Royal Alberta Museum: The new home for Alberta’s stories is now open!

Royal Alberta Museum: The new home for Alberta’s stories is now open!

Royal Alberta Museum finally opens today, and we couldn’t be more excited! Our integrated team of architects, interior designers, landscape architects and structural, mechanical and electrical engineers designed a place for gathering, discovering the human and natural history of Alberta, and protecting the objects that tell these stories.

Ahead of opening, the Amiskwaciy Theatre in the new Royal Alberta Museum hosted one of its first events. Media were given a sneak peek inside the new Royal Alberta Museum, but were first treated to a few words from Chris Robinson, Executive Director of RAM, and Donna Clare, DIALOG principal and lead architect for the project. Donna spoke from the heart and reminded everyone in the room what makes this place special for all Albertans. Even if you’re not from Alberta, her words (shared below) will help you understand why DIALOG is so proud to design the new home for Alberta’s stories.


Donna Clare: I had the pleasure of leading the integrated team of talented, local architects, engineers, interior designer and landscape architects who designed this museum and brought it to life with Michael Lundholm, our museum planner and Ledcor, our design-build contractor.

This project is very special to us. To be able to design the new home for Alberta’s natural and human history was an incredible gift. We got to spend time thinking about Alberta and what it means to us. We got to know the museum, its mission and its mandate. And we got to create a place that supports the staff in the telling of Alberta stories and in preserving of our history.

I believe museums are one of the most important ways we create our future in this province. This museum preserves our past, who we were, where we came from, and why it matters. It serves as an inspiration—shows us the best of what we have done and challenges us to think about our future and what it can be.

We wanted the museum to reflect these ideas. To make us know and remember who we are.

We wanted the museum to be anchored in this place, our city and our province. We wanted to heighten visitor’s awareness of this unique and powerful place and to spark their curiosity.

This design could be nowhere else. It reflects the history of the site and our capital city–the layout is informed by our deep connection to the land and the survey grids that come together on this site. The building opens to two courtyards drawing nature into the heart of the building. The human history and natural history of our province are inseparable.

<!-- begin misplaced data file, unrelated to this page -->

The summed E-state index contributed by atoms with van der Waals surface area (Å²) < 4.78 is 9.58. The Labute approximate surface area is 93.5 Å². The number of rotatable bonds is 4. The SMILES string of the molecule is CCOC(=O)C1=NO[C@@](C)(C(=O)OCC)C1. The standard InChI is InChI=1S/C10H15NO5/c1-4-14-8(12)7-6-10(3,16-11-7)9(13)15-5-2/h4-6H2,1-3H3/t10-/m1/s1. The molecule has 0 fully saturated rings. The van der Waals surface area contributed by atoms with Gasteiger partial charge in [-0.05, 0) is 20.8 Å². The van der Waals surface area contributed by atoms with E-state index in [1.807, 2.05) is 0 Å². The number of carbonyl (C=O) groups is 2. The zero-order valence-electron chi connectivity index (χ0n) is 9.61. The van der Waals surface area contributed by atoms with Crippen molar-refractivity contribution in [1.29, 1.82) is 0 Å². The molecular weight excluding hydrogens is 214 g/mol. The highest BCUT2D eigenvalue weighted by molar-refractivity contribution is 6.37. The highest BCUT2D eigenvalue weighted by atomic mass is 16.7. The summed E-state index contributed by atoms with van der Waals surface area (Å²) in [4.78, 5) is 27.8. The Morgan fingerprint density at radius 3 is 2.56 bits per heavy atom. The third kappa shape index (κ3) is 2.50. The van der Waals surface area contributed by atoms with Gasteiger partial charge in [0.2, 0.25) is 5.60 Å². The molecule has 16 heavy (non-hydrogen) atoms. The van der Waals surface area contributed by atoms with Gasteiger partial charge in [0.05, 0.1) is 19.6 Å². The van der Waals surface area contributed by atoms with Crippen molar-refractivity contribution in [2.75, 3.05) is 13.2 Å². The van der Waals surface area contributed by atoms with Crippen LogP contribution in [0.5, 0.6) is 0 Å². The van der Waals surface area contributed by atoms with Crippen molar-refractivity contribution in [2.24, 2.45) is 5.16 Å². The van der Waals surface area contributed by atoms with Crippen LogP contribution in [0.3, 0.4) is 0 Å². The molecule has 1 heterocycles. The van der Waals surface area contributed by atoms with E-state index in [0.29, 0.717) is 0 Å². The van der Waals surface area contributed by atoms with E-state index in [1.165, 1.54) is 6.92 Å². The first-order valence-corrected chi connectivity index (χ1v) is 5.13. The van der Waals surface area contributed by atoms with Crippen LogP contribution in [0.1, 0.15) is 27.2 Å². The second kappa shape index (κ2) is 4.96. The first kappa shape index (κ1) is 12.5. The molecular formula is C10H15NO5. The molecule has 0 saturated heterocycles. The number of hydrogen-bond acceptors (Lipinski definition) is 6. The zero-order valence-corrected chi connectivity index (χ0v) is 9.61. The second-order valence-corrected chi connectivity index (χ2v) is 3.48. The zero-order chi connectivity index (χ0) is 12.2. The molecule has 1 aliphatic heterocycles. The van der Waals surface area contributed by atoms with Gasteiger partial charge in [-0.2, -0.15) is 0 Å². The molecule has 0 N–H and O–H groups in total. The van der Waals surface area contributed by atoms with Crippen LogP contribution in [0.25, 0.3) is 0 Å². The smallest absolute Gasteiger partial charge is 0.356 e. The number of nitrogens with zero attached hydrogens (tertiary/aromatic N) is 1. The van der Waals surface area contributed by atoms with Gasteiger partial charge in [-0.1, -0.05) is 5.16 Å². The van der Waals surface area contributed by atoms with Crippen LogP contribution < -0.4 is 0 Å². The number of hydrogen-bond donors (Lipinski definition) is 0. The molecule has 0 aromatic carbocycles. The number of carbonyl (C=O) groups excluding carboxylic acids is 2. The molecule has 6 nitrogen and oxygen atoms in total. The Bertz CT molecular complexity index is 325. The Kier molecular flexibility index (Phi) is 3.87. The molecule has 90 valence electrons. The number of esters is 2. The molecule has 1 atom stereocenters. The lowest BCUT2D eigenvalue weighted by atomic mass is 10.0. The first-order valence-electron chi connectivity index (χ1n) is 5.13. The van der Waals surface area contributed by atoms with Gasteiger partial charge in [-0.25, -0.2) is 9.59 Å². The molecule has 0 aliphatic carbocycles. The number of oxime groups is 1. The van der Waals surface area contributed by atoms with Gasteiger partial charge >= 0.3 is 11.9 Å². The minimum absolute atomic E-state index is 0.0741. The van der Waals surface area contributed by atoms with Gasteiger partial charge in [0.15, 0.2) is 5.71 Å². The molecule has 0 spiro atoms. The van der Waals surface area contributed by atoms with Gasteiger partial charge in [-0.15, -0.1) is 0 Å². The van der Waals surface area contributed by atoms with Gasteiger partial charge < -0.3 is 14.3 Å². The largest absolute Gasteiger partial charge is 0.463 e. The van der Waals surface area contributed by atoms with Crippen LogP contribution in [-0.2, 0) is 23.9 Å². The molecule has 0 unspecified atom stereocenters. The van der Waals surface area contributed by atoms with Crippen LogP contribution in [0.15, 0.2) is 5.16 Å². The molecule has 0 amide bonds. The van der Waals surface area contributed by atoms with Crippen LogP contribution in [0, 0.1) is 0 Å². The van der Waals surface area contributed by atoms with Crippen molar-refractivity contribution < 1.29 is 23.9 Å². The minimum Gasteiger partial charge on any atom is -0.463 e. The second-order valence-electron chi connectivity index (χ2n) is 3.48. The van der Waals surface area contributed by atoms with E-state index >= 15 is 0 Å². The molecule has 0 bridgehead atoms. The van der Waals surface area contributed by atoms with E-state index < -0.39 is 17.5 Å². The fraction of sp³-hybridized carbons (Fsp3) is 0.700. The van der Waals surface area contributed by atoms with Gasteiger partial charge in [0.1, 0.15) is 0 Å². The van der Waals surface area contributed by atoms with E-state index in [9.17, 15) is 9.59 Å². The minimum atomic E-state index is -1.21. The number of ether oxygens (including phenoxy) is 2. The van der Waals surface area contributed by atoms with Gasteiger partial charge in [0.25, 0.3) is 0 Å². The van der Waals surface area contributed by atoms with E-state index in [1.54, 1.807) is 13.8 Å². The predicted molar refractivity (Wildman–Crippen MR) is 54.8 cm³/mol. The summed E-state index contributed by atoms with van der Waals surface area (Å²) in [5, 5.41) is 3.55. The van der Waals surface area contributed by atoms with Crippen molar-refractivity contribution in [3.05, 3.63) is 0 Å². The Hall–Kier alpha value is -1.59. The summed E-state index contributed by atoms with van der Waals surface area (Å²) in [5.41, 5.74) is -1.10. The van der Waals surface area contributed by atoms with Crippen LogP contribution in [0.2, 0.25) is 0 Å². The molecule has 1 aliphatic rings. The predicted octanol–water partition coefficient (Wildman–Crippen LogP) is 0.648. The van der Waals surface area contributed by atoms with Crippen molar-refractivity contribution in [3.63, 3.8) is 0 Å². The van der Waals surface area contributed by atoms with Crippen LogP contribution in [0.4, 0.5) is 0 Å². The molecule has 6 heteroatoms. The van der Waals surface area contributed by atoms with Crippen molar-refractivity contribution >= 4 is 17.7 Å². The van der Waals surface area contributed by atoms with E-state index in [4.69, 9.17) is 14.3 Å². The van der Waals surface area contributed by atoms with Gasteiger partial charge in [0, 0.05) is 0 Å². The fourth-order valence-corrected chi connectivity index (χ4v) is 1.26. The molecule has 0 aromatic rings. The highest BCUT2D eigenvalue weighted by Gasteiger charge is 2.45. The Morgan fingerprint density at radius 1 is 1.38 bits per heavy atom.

To quote Margaret Atwood, “Sigmund Freud said that biology is destiny. Had he been a Canadian, he might have said geology is destiny.” Nowhere is that truer than Alberta.

Isabella Courtyard to the west is the old alignment of 104 Avenue and Fraser Courtyard and the long-term galleries align with the former 98 Street. At the intersection is the lobby, a great public space and a gift to our city.

The design also connects to the downtown core, cantilevering out to terminate 99 Street. It has indoor and outdoor spaces to be an active partner in the Arts District and the downtown festivals.

Transparency is an important aspect of the design. The museum is open, inviting and inclusive. There are generous windows with views into the lobby, the main public space of the museum, its town square. From within there are framed views outward, to downtown Edmonton and up to our ever-changing prairie sky.

There are windows into the back-of-house. You get glimpses of the curators at work… maybe see them moving a mammoth back and forth to the gallery.

At night, the museum glows, revealing itself even more.

The museum is also about equity. One can experience much of the museum without the need to purchase a ticket including one of its most precious artifacts, the Manitou stone.

There are many Alberta stories built into the very fabric of the building and its grounds. An aspen leaf canopy creates a solar shade for the Children’s Gallery. A prairie lightning storm enlivens The Roundhouse and the night sky stars above. The North Saskatchewan watershed wraps the walls of the Feature Gallery with rivers, lakes, towns and cities. The icy flow of a river winds its way across the ceiling of the Group Arrivals lobby.

Outside, the plantings are specific to Alberta and the Northern Boreal Forest. Prairie grasses, Aspen trees, Spruce and snowberry. And you will also see plants developed by Albertans such as the daylilies in the café garden.

When my parents took me as a young girl to the then Provincial Museum of Alberta, it showed me that Alberta was important and that its people—including me—could dare to dream.

And it showed me that we have so much to learn from the indigenous people who welcomed us to share their land. A debt we can never repay.

I hope that the museum becomes an essential part of your experience of Edmonton and Alberta. That each time you visit you see something new, you learn something about our province and its people, and our place in the world. And you are inspired to care deeply about its future.

For media inquiries, please visit this page.

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